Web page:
Musicians prepare for glacier audience
Rehearsals are in full swing in both Kaslo and Nelson this week as singers and musicians from across the region prepare for the performance of a lifetime. Later this month, 70 professional and amateur musicians will play a command performance before an audience of one — a glacier.
Requiem for a Glacier is a four-movement oratorio composed by Victoria-based artist Paul Walde.
The requiem is the most recent and ambitious work by Walde, whose work explores the interconnectedness between landscape, identity and technology. The performance has been conceived for the glacier alone; there will be no audience, other than those contributing to the presentation.
Fundraising for the event also launches this week, with an Indiegogo campaign. Funds will offset the costs associated with staging this event, which is at the forefront of both art and activism. Later this month a public performance of the requiem in Nelson will also raise funds.
To bring such a large-scale work to fruition Walde is collaborating with a team of roughly 100 people. In addition to the 40-person choir and the 30-person orchestra, there will be a conductor, a soloist, mountaineers, a film crew, writers, journalists and photographers in attendance.
Walde and arts curator Kiara Lynch’s recent call for musicians and volunteers was met with overwhelming support by Kootenay residents. “The community response has been enormous, and we hope the response to the Indiegogo campaign will be just as strong,” says Lynch, who is independently curating this project with the support of the Langham Cultural Centre in Kaslo and Oxygen Art Centre in Nelson where the work will be exhibited in October 2013, and January 2014 and the support of the Nelson Civic Theatre.
Located in the Purcell Mountain Range in eastern British Columbia, the Jumbo Glacial Range or Qat’muk, is a high altitude range of five glaciers that have been spared some of the environmental degradation of other glaciers due to its altitude. However, with continued global warming, this geographical advantage will soon be lost and in fact the glaciers are already in retreat.
To compound matters a $450 million resort proposal has recently been given final provincial governmental approval. As Professor David Schindler of the University of Alberta warns, “ski lifts and skier traffic on the surface of Jumbo Glacier will hasten its melting, and compromise one of the important headwater sources of the Columbia River system.”
Area residents have been vocal in their opposition to the proposed development of a year-round resort at Jumbo Glacier. The local Ktunaxa First Nation have declared themselves “expressly opposed” to the development, as have many environmental groups.
“I strongly believe that the arts are one of the most powerful tools available to us to respond to issues of concern to our society,” says Lynch. “Our hope is that the ambitious and spectacular nature of this performance will serve to broadcast the message outside this region: Jumbo is too precious to lose to development. Of course the umbrella issue is climate change and the unprecedented rate at which these 10,000 year old glaciers are melting.”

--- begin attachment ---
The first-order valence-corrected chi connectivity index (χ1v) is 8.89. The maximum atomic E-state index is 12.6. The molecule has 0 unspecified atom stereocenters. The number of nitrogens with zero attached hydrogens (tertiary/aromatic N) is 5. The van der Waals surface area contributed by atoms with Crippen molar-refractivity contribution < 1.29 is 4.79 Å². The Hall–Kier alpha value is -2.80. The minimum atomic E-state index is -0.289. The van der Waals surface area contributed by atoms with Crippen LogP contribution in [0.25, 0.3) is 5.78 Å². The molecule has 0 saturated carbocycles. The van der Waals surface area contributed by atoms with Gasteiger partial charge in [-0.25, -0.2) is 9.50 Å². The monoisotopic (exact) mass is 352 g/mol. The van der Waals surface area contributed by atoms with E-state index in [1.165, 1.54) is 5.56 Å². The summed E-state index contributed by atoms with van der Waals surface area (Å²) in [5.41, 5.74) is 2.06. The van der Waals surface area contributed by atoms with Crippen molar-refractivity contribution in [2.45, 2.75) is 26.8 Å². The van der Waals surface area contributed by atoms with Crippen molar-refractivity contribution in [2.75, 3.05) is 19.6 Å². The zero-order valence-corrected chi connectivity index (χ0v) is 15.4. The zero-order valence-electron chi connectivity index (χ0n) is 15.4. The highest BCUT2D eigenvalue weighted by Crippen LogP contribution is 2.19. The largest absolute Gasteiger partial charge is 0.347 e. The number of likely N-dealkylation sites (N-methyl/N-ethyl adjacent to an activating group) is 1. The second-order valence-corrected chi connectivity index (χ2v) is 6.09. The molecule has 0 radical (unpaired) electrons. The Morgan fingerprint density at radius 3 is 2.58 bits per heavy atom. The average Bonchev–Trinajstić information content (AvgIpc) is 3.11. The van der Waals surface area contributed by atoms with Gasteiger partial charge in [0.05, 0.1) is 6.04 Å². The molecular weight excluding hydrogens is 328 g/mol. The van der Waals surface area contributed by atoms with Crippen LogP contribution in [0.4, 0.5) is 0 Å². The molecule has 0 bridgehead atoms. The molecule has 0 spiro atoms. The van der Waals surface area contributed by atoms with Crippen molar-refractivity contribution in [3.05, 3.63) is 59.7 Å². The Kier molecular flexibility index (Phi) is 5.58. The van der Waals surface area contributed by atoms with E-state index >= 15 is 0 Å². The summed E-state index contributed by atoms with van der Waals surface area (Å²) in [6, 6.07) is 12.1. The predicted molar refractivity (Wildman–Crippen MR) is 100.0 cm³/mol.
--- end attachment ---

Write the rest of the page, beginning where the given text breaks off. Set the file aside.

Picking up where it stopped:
Karen Behn, Stephanie Judy and Jeff Faragher have taken on the role of coordinating choir and musician rehearsals. Faragher, who is both a cellist and artistic director of the Symphony of the Kootenays, expects the musicians will face some new challenges with this performance.
“I’ve played lots of gigs outside, but playing on a glacier is especially challenging. The sound just goes – there’s no feedback. And while the environment is inspiring to an artist, it’s not like playing in a concert hall with engineered acoustics. And of course there are the logistical challenges of getting such a large group of people and instruments up there.”
Just how will Faragher get his cello onto the glacier? “I’ve got a soft case which I’ll strap to my back. And then I’ll just hike it in,” he says.
“There’s a whole team in charge of safety, mountaineering and transportation logistics,” adds Lynch. “We have two ACMG mountain guides overseeing the hike into and out of the glacier, and many strong hands to ferry the instruments, which include five cellos and a tympani drum.”
All of the musicians will gather in Nelson for a three-day workshop during the last week of July under the direction of Ajtony Csaba, conductor of the University of Victoria Symphony Orchestra and Central European Chamber Orchestra.
A public performance of the requiem will take place at the Nelson United Church on the evening of Thursday July 25, at 6:30 and 8:30 p.m., which will also act as a fundraiser for the project.
For more information, and to make a donation, please visit www.indiegogo.com and search for Requiem for a Glacier after the launch on July 12.